Abstract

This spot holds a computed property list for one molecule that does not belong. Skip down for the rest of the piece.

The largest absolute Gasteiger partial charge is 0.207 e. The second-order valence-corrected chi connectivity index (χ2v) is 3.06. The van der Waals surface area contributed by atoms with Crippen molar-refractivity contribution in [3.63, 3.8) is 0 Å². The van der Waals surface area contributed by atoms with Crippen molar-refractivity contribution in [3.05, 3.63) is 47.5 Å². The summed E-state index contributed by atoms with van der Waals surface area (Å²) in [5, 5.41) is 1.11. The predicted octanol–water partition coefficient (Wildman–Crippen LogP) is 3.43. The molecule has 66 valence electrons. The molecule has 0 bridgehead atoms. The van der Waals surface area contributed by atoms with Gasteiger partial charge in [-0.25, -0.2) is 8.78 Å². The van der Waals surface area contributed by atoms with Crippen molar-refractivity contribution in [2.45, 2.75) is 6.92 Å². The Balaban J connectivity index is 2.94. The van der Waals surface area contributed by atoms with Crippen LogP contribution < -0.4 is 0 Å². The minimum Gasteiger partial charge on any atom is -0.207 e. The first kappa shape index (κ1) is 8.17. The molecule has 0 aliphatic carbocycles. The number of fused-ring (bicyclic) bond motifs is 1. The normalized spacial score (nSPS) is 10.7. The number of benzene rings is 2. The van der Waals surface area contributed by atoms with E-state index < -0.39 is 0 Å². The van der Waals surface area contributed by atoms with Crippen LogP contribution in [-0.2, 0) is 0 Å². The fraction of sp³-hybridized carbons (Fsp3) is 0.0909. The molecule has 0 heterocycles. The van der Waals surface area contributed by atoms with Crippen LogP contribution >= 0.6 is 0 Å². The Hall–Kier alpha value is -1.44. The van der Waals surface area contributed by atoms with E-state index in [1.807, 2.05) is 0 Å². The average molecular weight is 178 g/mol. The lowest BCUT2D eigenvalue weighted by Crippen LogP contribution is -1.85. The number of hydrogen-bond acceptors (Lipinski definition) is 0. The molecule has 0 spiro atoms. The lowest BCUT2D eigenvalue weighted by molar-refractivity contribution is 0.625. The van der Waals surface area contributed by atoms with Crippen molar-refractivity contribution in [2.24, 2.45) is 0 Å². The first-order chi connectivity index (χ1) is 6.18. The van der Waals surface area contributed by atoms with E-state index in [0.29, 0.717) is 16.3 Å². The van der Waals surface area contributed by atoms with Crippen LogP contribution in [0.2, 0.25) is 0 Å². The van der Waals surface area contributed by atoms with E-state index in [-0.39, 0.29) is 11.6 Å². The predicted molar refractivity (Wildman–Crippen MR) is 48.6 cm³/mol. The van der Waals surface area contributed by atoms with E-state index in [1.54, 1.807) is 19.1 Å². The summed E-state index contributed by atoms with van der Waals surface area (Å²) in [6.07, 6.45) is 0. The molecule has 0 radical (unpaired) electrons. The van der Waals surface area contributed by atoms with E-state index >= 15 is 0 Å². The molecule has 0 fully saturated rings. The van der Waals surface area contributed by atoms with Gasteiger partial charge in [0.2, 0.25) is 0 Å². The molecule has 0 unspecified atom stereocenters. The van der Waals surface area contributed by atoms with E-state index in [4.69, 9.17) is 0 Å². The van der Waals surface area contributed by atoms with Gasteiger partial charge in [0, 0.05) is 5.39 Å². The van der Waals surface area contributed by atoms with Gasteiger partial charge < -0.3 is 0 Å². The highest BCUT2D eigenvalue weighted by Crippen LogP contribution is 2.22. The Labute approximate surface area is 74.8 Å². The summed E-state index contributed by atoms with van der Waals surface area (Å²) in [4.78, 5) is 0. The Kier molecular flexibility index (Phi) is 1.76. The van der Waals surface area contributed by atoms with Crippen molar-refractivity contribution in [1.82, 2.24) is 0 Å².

In this article, we treat migration and the ensuing interaction between various ethnicities as a significant and permanent factor of global history. Special attention is paid to the impact migration has on ethnosocial processes. Siberia as a region of Russia has a positive experience of the impact of large waves of Russian migrants on the ethnosocial development of indigenous peoples of Siberia, as it can be seen from a retrospective analysis of migration statistics and facts. The contemporary socioeconomic and ethnocultural status of Siberia is largely a product of migration processes. In general, the ethnosocial situation in Siberia has always been relatively stable. In the post-Soviet period the influence of migration has shaped new tendencies in the ethnic structure of the Siberian population. They include a decrease in overall number and percentage of representatives of Slavic ethnicities, an increase in the overall number of Turkic people, an increase in overall number and percentage of indigenous population in their respective regions and a significant rise in the number of those representing Turkic ethnicities with their statehood outside Russia. All of these led to the consolidation of Turkic ethnodemographic component and the narrowing of the Russian one. In many regions, this is accompanied by territorial shrinkages of the Russian population. Interethnic contacts have become more complicated, and migration processes on the whole are viewed by the local population as a common threat to their social security. The outcomes of the mass polls and expert surveys held by a team led by Yu. V. Popkov in several Siberian regions over the 2000s show that it is with migrants that local population associate the existing tension in interethnic relations. Experts have mentioned increased number of migrants as one of the major causes of strained relations between people of various ethnicities. Other conspicuous changes in ethnosocial situation include the ethnization of neighborhoods and businesses (up to 39% in certain branches of economy). This is also typical primarily for migrants. The prospects of easing the interethnic tension lie, firstly, in regularization of spontaneous migration which was characteristic of the 1990s and 2000s, and secondly, in the government’s focus on satisfying the needs of local population and on helping them (and not only migrants) adapt to the new ethnosocial situation they are experiencing.

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